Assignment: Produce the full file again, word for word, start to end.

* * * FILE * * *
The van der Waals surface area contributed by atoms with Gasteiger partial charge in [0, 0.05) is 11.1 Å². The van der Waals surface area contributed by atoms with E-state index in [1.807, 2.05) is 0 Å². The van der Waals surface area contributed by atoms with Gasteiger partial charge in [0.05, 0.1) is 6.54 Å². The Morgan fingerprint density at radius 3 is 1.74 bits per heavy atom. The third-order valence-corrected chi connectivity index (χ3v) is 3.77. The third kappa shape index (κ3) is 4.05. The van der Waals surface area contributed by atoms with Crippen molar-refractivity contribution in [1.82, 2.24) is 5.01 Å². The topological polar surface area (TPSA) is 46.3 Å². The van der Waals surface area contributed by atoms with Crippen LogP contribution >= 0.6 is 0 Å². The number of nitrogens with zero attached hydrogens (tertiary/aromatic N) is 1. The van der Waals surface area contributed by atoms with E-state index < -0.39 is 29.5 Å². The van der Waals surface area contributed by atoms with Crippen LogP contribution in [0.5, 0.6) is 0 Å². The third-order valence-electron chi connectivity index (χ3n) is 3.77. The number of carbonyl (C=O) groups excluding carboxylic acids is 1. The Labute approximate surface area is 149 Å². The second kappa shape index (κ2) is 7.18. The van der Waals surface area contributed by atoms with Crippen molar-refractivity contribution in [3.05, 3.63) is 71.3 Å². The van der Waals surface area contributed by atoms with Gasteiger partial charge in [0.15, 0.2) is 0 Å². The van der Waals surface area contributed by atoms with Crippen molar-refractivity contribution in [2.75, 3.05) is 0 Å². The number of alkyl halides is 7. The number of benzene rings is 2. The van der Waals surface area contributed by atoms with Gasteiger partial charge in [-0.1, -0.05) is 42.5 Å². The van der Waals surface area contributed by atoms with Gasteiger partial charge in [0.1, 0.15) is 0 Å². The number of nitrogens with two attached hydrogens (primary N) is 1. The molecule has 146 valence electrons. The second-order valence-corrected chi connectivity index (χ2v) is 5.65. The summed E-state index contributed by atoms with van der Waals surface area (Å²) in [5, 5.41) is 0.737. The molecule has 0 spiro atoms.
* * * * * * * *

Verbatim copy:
The van der Waals surface area contributed by atoms with Gasteiger partial charge in [0, 0.05) is 11.1 Å². The van der Waals surface area contributed by atoms with E-state index in [1.807, 2.05) is 0 Å². The van der Waals surface area contributed by atoms with Gasteiger partial charge in [0.05, 0.1) is 6.54 Å². The Morgan fingerprint density at radius 3 is 1.74 bits per heavy atom. The third-order valence-corrected chi connectivity index (χ3v) is 3.77. The third kappa shape index (κ3) is 4.05. The van der Waals surface area contributed by atoms with Crippen molar-refractivity contribution in [1.82, 2.24) is 5.01 Å². The topological polar surface area (TPSA) is 46.3 Å². The van der Waals surface area contributed by atoms with Crippen LogP contribution >= 0.6 is 0 Å². The number of nitrogens with zero attached hydrogens (tertiary/aromatic N) is 1. The van der Waals surface area contributed by atoms with E-state index < -0.39 is 29.5 Å². The van der Waals surface area contributed by atoms with Crippen LogP contribution in [0.5, 0.6) is 0 Å². The third-order valence-electron chi connectivity index (χ3n) is 3.77. The number of carbonyl (C=O) groups excluding carboxylic acids is 1. The Labute approximate surface area is 149 Å². The second kappa shape index (κ2) is 7.18. The van der Waals surface area contributed by atoms with Crippen molar-refractivity contribution in [3.05, 3.63) is 71.3 Å². The van der Waals surface area contributed by atoms with Gasteiger partial charge in [0.15, 0.2) is 0 Å². The van der Waals surface area contributed by atoms with Crippen molar-refractivity contribution in [2.75, 3.05) is 0 Å². The number of alkyl halides is 7. The number of benzene rings is 2. The van der Waals surface area contributed by atoms with Gasteiger partial charge in [-0.1, -0.05) is 42.5 Å². The van der Waals surface area contributed by atoms with Gasteiger partial charge in [0.1, 0.15) is 0 Å². The number of nitrogens with two attached hydrogens (primary N) is 1. The molecule has 146 valence electrons. The second-order valence-corrected chi connectivity index (χ2v) is 5.65. The summed E-state index contributed by atoms with van der Waals surface area (Å²) in [5, 5.41) is 0.737. The molecule has 0 spiro atoms.